We noted a week ago that Spain seems to be heading towards a second general election for the year, with its parties failing to construct a government from the results of the first one. But at the other end of the Mediterranean, Israel is ahead of it: it returns to the polls tomorrow, five months after the last election, for a second attempt.
As I explained in my preview of the April election, Israeli politics has been distinctive in the last twenty years for the shift of its formerly centre-right party – Likud, led by prime minister Benjamin Netanyahu – to the far right, dragging the rest of the political system with it. (A similar thing has happened in Hungary, to the applause of Netanyahu and others such as our own Tony Abbott.)
So in April, parties that could be classified as far right, or at least co-operating with it, won 55.4% of the vote between them. The six of them that cleared the 3.25% threshold won a total of 65 seats – 35 of them to Likud – in the parliament, or Knesset, of 120.
Opposing them were five other parties: the centre-right alliance Blue & White, also with 35 seats (but marginally fewer votes than Likud); the centrist Labor Party with six seats; Meretz (centre-left) with four; and two non-Zionist tickets, Hadash–Ta’al with six and United Arab List–Balad with four.
Despite their overall majority, the various components of the far right (like the left in Spain) failed to work together. The main problem was the incompatibility between the secular Yisrael Beiteinu (five seats), which was intent on extending military conscription to the ultra-Orthodox, and the two religious parties (16 seats total), which were equally intent on not doing so.
Needing both for a majority, and determined not to let Blue & White have a try instead, Netanyahu opted for a fresh election. The far right were all able to agree on that, as did the non-Zionist parties, and it was approved by a parliamentary vote of 74-45.
In the intervening period, the parties have re-arranged themselves a little, as is normal in Israel. Kulanu, which won 3.5% and four seats in April, has merged itself into Likud. The two non-Zionist groups have united (as they did in 2015) in a single ticket, called the Joint List. Labor is running together with Gesher, a centrist party that managed just 1.7% last time, while Meretz’s ticket is now called Democratic Union. And the United Right (3.7% and five seats in April) is now called Yamina; it has absorbed the New Right, which just fell short of the threshold last time, but shed its most extreme component, Otzma Yehudit, which is running separately.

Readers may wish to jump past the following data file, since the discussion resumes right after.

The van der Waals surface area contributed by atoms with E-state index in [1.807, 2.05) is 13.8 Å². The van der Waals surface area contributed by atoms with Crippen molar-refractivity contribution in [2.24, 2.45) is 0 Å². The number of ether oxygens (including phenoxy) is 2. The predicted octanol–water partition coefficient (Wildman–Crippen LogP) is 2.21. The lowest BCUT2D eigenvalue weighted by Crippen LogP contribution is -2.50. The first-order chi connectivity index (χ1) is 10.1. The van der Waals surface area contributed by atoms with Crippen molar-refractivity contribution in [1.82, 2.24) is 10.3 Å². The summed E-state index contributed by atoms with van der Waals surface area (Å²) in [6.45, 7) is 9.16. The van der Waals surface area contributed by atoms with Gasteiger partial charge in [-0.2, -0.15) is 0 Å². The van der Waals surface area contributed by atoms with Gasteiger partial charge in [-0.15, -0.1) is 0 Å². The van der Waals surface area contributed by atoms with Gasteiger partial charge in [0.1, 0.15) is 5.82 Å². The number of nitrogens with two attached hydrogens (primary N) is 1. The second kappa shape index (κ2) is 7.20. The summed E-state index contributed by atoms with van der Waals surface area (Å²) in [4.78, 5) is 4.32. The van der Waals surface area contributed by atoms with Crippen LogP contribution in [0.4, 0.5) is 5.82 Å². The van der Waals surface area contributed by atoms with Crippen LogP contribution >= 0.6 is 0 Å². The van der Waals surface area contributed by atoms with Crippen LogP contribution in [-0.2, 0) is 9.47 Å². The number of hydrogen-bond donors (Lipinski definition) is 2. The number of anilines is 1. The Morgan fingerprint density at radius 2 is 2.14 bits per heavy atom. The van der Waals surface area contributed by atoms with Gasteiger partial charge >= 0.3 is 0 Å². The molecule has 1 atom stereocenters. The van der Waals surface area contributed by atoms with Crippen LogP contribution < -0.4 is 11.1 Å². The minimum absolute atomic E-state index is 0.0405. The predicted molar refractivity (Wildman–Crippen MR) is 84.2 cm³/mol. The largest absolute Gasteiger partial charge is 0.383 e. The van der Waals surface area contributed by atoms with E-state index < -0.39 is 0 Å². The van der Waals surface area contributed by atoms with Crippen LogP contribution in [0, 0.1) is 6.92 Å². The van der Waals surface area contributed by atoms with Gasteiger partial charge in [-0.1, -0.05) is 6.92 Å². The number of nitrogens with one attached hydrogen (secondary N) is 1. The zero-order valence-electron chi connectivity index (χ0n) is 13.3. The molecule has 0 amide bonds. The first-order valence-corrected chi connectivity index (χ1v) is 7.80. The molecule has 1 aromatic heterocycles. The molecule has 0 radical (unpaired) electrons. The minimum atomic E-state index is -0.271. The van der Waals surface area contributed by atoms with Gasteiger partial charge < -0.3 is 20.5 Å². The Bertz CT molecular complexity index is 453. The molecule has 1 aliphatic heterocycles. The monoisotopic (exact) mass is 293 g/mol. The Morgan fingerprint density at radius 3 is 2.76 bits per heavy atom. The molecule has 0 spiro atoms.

None of these changes alter the basic dynamic. Likud and Blue & White will fight out top spot, each with around a quarter of the vote. The rest will be a long way back, although exactly which of them manage to clear the threshold could be important.
The opinion polls have failed to detect any major shift in voter sentiment. The far right will again command a majority of the vote, but the division that plagued it earlier in the year has not gone away – Yisrael Beiteinu if anything seems to have benefited from its stance.
Netanyahu, not surprisingly, has doubled down on racism and Jewish nationalism. His leading new promise is the annexation of the occupied Jordan valley, which feeds the prejudices of both far-right voters and the Trump administration. But it is unlikely to actually happen; the status quo is working too well for the nationalists for it to be worth unnecessarily disturbing it.
Blue & White still awkwardly straddles the divide between a genuinely centrist position and a watered-down version of Likud’s extremism. And the three tickets to its left – Labor-Gesher, Democratic Union and the Joint List – are on track to record less than 20% of the vote between them: a slight improvement, but still a sad remnant of what used to be a vibrant (if confused) Israeli centre-left.
The primary division between Likud and Blue & White is not over policy but over the person of Netanyahu. If he were to leave the scene, it’s easy to imagine them forming a coalition that would lock out most of the smaller parties. Conversely, Netanyahu’s main priority is not any specific agenda but rather his survival in the face of pending corruption charges.
Under Netanyahu, a significant shift has taken place: the two-state solution as a path to Middle East peace, which previous governments paid lip service to, has become impossible. But that shift has failed, so far, to produce any electoral resonance – its consequences still lie in the indistinct future.
There’s no reason to change my verdict from April:
[Blue & White leader Benny] Gantz hopes to do well enough to undermine the prime minister’s moral authority and take his job by detaching one or more parties from his coalition.
How much difference that would really make depends on where you locate the blame for Israel’s current predicament. If Netanyahu is the primary villain of the piece, then there is hope that a change at the top, even if at first it is more cosmetic than substantive, will in time lead to more realistic policies that will draw the country back towards the mainstream.
But if you think Netanyahu is just a symptom, and that the causes of Israel’s problems – and particularly of its dramatic shift rightwards – run much deeper, then incremental change seems less likely. In that case, a candidate who promises “business as usual” will in all probability deliver exactly that.